★ ★ ★ ★ ★

Xavier Dolan is known as a child of Cannes. He is feted at the world’s leading film festival like few directors have ever known. 2014’s Mommy earned him the Jury Prize (which he shared with Jean-Luc Godard) and It’s Only the End of the World picked up 2016’s Grand Prix, from George Miller’s controversial jury, despite it being savaged by critics on the Croisette. His follow-up, The Life and Death of John F. Donovan, which premiered at Toronto in 2018, was equally met with derision and scorn. The reaction to It’s Only the End of the World led Dolan into an ultra-defensive period, where he’d get into slanging matches with journalists on Twitter and generally acted like a cry baby. But the question posed was genuine and worth asking: Had Canada’s boy wonder filmmaker (he’s only just turned 30) lost his way? While there’s been much chatter this year at Cannes, on the subject of Terrence Malick’s A Hidden Life representing a return to form, it’s Dolan who’s really back in the fold, delivering a knockout melodrama and one of the finest of his career to date.

Two lifelong friends, the titular Matthias & Maxime, are asked to participate in a student film by the nagging sister of a mutual acquaintance. They reluctantly agree. But there’s a catch. The budding filmmaker wants them, in the name of art, to kiss passionately.

Like the 1982 Hot Chocolate classic, It Started with a Kiss, the pair locking lips leads both into an emotional crisis and the journey towards epiphany. Have they been harbouring unspoken desire for each other all these years?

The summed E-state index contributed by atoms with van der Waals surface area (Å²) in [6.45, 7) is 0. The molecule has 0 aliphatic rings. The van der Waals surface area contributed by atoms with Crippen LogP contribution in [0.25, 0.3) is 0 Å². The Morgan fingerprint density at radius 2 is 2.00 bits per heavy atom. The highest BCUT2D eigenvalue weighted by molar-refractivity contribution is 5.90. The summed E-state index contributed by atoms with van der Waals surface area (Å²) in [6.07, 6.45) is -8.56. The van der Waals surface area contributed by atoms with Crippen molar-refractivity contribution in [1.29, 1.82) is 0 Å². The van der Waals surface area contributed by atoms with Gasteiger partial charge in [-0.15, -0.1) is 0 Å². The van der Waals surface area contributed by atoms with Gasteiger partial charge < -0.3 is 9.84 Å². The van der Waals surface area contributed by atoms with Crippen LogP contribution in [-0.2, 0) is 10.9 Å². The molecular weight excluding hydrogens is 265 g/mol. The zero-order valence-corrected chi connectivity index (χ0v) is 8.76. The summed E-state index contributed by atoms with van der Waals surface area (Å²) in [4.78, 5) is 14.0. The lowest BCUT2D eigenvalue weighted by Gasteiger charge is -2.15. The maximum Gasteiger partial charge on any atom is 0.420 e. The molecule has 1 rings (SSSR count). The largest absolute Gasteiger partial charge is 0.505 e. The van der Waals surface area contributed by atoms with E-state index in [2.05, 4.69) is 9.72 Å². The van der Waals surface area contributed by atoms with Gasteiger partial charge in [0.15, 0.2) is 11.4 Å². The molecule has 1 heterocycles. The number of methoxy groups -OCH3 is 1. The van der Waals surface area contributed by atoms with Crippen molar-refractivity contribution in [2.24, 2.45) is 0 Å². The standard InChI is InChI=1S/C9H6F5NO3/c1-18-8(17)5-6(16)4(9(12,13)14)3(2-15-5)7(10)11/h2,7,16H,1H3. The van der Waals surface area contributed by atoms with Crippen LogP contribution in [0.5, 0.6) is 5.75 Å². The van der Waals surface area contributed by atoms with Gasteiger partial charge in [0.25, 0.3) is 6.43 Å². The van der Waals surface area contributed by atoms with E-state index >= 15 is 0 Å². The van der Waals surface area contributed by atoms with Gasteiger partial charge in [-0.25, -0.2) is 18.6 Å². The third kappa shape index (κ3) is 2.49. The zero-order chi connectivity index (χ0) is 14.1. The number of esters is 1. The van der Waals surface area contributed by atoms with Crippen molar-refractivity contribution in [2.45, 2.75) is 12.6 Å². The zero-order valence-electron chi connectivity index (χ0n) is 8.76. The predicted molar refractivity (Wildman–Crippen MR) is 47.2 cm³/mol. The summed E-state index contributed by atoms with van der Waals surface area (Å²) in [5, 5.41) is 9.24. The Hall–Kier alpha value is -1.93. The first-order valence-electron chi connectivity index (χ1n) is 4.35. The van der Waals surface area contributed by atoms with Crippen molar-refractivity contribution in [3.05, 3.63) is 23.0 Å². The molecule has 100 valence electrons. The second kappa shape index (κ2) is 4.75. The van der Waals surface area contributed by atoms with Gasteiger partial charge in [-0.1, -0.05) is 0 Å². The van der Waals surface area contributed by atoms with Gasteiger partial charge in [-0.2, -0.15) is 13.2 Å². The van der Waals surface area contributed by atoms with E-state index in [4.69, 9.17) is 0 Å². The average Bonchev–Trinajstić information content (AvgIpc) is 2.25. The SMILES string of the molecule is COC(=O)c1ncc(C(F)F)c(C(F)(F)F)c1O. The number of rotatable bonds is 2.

Dolan’s sensitive, tender and often funny drama is hinged on the dilemma each man faces and it is skillfully crafted from start to finish. Not only do they struggle to accept they might love each other beyond the confines of brotherhood, but how would committing to a relationship affect decades of friendship? Why risk everything? What if they grew to hate each other?

The director’s penchant for experimentalism is correct and present (jump cut-style zooms), as is the killer soundtrack featuring the likes of The Pet Shop Boys, Arcade Fire, Phosphorescent). If not for Dolan’s beautifully written screenplay and performances from the director and co-star Gabriel D’Almeida Freitas, such aesthetic trappings would feel like empty gestures, Dolan falling back on old tics, him running out of ideas. Instead, his sense of artistic purpose and mastery in film-making craft appear rejuvenated by Matthias & Maxime. Canada’s bright young thing is most definitely finding his groove again.

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